An analysis of airspeed, altitude, and acceleration data obtained from a twin-engine transport airplane operated over a feeder-line route in the Rocky Mountains Page: 4 of 24
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NACA TN 3750
Design speed for maximum gust intensity (indicated),
VB (computed according to ref. 6), mph ............. 138
Design cruising speed (indicated), VC (also manufacturer's
design maximum level-flight speed VL), mph .......... . 211
Design never-exceed speed (indicated), VNE, mph . . . . . . . . . 257
Normal acceleration corresponding to the design limit-
gust-load-factor increment, an,LLF (computed according
to ref. 6), g units .......... . . . . . . . . . . . . 2.34
Unless otherwise indicated, the values listed were obtained from the
manufacturer ' s design data.
EVALUATION OF RECORDS AND PRESENTATION OF RESULTS
Frequency distributions of gust and maneuver accelerations, gust
velocities, indicated airspeeds, and pressure altitudes were obtained by
procedures such as those discussed in reference 2. These procedures and
the results obtained are described briefly in the following sections.
Gust accelerations above a threshold of 0.3g were read from the
VGH records by using the steady-flight position of the acceleration trace
as a reference. The resulting frequency distributions of gust accelera-
tions by flight condition (climb, en route, and descent) as well as the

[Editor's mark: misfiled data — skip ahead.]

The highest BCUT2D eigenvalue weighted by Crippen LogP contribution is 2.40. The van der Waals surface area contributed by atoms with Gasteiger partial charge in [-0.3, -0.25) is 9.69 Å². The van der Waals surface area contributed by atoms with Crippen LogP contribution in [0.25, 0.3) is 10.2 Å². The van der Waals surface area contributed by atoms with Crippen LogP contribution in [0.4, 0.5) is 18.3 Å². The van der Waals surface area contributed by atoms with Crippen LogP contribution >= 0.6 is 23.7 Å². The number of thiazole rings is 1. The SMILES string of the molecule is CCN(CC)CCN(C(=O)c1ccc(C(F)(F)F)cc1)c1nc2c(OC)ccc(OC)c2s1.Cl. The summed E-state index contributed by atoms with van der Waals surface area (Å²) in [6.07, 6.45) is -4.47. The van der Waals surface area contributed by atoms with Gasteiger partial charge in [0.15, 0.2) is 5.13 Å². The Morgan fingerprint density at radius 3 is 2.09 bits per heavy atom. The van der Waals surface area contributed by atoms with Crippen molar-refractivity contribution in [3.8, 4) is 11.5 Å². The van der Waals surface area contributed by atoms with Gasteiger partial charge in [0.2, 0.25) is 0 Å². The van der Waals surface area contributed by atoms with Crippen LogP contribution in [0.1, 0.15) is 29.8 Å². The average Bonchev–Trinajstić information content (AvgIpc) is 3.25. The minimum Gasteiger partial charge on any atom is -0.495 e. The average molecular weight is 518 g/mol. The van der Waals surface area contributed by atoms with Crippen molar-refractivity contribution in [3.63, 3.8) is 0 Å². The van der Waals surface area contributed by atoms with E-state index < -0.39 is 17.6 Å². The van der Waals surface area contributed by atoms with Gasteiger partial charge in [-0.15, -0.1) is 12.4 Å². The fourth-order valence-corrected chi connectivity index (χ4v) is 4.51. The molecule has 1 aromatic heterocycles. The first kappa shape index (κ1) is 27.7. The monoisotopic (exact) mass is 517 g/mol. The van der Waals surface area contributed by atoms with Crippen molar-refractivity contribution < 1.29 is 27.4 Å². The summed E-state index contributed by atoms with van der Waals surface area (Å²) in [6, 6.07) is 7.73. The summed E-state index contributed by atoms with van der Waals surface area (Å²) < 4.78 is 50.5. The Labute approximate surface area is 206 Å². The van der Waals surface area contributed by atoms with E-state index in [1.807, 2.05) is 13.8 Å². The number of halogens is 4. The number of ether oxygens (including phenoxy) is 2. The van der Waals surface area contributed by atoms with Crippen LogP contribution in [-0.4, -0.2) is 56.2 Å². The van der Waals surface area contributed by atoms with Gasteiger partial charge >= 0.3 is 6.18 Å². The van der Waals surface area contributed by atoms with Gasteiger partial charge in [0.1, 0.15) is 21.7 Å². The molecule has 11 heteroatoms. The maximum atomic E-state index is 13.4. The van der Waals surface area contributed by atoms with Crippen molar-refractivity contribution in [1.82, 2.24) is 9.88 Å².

total frequency distribution are given in table I for class intervals
of 0.1g. Positive and negative values of the gust accelerations have
been combined in table I since the distributions were essentially sym-
metrical about zero g. The number of flight hours and flight miles repre-
sented by each distribution are also. given as well as the average indicated
airspeeds for each phase of the operation.
The total gust acceleration distribution of table I is shown in fig-
ure 2 in terms of the average number of accelerations greater than a given
value exceeded per mile of flight. The solid line in the figure was faired
through the data points to represent the distribution. For comparison,
the corresponding gust acceleration distributions for a short-haul opera-
tion (ref. 1) and a long-haul operation (operation A of ref. 2) are also
shown in figure 2. The pertinent operational data and characteristics
of the airplanes involved in the three operations are given in table II.
In order to express these data in a form suitable for load-factor compari-
son, the accelerations in figure 2 were divided by the acceleration anil
corresponding to the computed limit-gust-load-factor increment for each
airplane, and the results are presented in figure 3. The values of an,LI
used in obtaining the data in figure 3 are given in table I.
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Copp, Martin R. & Fetner, Mary W. An analysis of airspeed, altitude, and acceleration data obtained from a twin-engine transport airplane operated over a feeder-line route in the Rocky Mountains, report, October 1956; (https://digital.library.unt.edu/ark:/67531/metadc56182/m1/4/?rotate=90: accessed May 23, 2019), University of North Texas Libraries, Digital Library, https://digital.library.unt.edu; crediting UNT Libraries Government Documents Department.